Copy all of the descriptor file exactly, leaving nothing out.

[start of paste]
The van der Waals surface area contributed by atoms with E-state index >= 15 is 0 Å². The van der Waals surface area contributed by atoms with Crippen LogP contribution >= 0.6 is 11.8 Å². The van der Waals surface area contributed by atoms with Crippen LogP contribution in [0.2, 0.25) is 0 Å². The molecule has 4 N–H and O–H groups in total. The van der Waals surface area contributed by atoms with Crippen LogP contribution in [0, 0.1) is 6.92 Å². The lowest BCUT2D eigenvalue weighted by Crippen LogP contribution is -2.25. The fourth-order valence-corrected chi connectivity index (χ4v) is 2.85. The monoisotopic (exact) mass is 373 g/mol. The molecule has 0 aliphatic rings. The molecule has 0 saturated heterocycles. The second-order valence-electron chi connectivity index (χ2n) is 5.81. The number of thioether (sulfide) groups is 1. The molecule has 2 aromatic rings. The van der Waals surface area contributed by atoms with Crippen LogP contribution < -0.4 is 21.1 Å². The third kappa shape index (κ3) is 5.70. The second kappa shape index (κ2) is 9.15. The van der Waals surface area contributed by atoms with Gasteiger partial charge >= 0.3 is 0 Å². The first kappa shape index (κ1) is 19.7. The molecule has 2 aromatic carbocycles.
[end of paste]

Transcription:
The van der Waals surface area contributed by atoms with E-state index >= 15 is 0 Å². The van der Waals surface area contributed by atoms with Crippen LogP contribution >= 0.6 is 11.8 Å². The van der Waals surface area contributed by atoms with Crippen LogP contribution in [0.2, 0.25) is 0 Å². The molecule has 4 N–H and O–H groups in total. The van der Waals surface area contributed by atoms with Crippen LogP contribution in [0, 0.1) is 6.92 Å². The lowest BCUT2D eigenvalue weighted by Crippen LogP contribution is -2.25. The fourth-order valence-corrected chi connectivity index (χ4v) is 2.85. The monoisotopic (exact) mass is 373 g/mol. The molecule has 0 aliphatic rings. The molecule has 0 saturated heterocycles. The second-order valence-electron chi connectivity index (χ2n) is 5.81. The number of thioether (sulfide) groups is 1. The molecule has 2 aromatic rings. The van der Waals surface area contributed by atoms with Crippen LogP contribution < -0.4 is 21.1 Å². The third kappa shape index (κ3) is 5.70. The second kappa shape index (κ2) is 9.15. The van der Waals surface area contributed by atoms with Gasteiger partial charge >= 0.3 is 0 Å². The first kappa shape index (κ1) is 19.7. The molecule has 2 aromatic carbocycles.